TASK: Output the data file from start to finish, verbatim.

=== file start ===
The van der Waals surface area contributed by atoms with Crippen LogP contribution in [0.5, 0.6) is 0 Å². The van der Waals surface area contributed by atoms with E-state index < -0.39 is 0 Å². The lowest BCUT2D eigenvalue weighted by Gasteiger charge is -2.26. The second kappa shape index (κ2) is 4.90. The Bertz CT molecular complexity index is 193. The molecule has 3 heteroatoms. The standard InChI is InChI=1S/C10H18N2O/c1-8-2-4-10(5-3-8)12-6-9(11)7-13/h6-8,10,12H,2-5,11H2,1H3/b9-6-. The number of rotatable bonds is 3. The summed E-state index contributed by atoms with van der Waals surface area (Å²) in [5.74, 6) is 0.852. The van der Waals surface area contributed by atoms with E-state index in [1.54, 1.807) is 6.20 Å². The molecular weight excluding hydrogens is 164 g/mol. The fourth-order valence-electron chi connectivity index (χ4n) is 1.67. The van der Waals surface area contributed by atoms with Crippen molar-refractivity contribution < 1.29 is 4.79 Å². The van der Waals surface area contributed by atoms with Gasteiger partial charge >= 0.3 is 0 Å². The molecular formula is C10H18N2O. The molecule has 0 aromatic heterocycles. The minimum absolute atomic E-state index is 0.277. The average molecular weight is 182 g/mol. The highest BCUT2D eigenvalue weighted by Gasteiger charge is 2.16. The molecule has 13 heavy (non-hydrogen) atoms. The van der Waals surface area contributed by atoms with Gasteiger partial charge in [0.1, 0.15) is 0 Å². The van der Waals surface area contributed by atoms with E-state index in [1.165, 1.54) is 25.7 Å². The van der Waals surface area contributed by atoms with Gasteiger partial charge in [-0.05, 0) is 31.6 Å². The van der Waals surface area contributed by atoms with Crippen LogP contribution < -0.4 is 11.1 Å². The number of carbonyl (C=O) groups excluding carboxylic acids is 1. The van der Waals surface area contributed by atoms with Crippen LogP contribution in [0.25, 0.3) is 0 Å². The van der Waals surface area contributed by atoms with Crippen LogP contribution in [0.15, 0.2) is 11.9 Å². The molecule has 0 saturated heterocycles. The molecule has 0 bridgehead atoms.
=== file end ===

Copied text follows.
The van der Waals surface area contributed by atoms with Crippen LogP contribution in [0.5, 0.6) is 0 Å². The van der Waals surface area contributed by atoms with E-state index < -0.39 is 0 Å². The lowest BCUT2D eigenvalue weighted by Gasteiger charge is -2.26. The second kappa shape index (κ2) is 4.90. The Bertz CT molecular complexity index is 193. The molecule has 3 heteroatoms. The standard InChI is InChI=1S/C10H18N2O/c1-8-2-4-10(5-3-8)12-6-9(11)7-13/h6-8,10,12H,2-5,11H2,1H3/b9-6-. The number of rotatable bonds is 3. The summed E-state index contributed by atoms with van der Waals surface area (Å²) in [5.74, 6) is 0.852. The van der Waals surface area contributed by atoms with E-state index in [1.54, 1.807) is 6.20 Å². The molecular weight excluding hydrogens is 164 g/mol. The fourth-order valence-electron chi connectivity index (χ4n) is 1.67. The van der Waals surface area contributed by atoms with Crippen molar-refractivity contribution < 1.29 is 4.79 Å². The van der Waals surface area contributed by atoms with Gasteiger partial charge >= 0.3 is 0 Å². The molecular formula is C10H18N2O. The molecule has 0 aromatic heterocycles. The minimum absolute atomic E-state index is 0.277. The average molecular weight is 182 g/mol. The highest BCUT2D eigenvalue weighted by Gasteiger charge is 2.16. The molecule has 13 heavy (non-hydrogen) atoms. The van der Waals surface area contributed by atoms with Gasteiger partial charge in [0.1, 0.15) is 0 Å². The van der Waals surface area contributed by atoms with E-state index in [1.165, 1.54) is 25.7 Å². The van der Waals surface area contributed by atoms with Gasteiger partial charge in [-0.05, 0) is 31.6 Å². The van der Waals surface area contributed by atoms with Crippen LogP contribution < -0.4 is 11.1 Å². The number of carbonyl (C=O) groups excluding carboxylic acids is 1. The van der Waals surface area contributed by atoms with Crippen LogP contribution in [0.25, 0.3) is 0 Å². The van der Waals surface area contributed by atoms with Crippen LogP contribution in [0.15, 0.2) is 11.9 Å². The molecule has 0 saturated heterocycles. The molecule has 0 bridgehead atoms.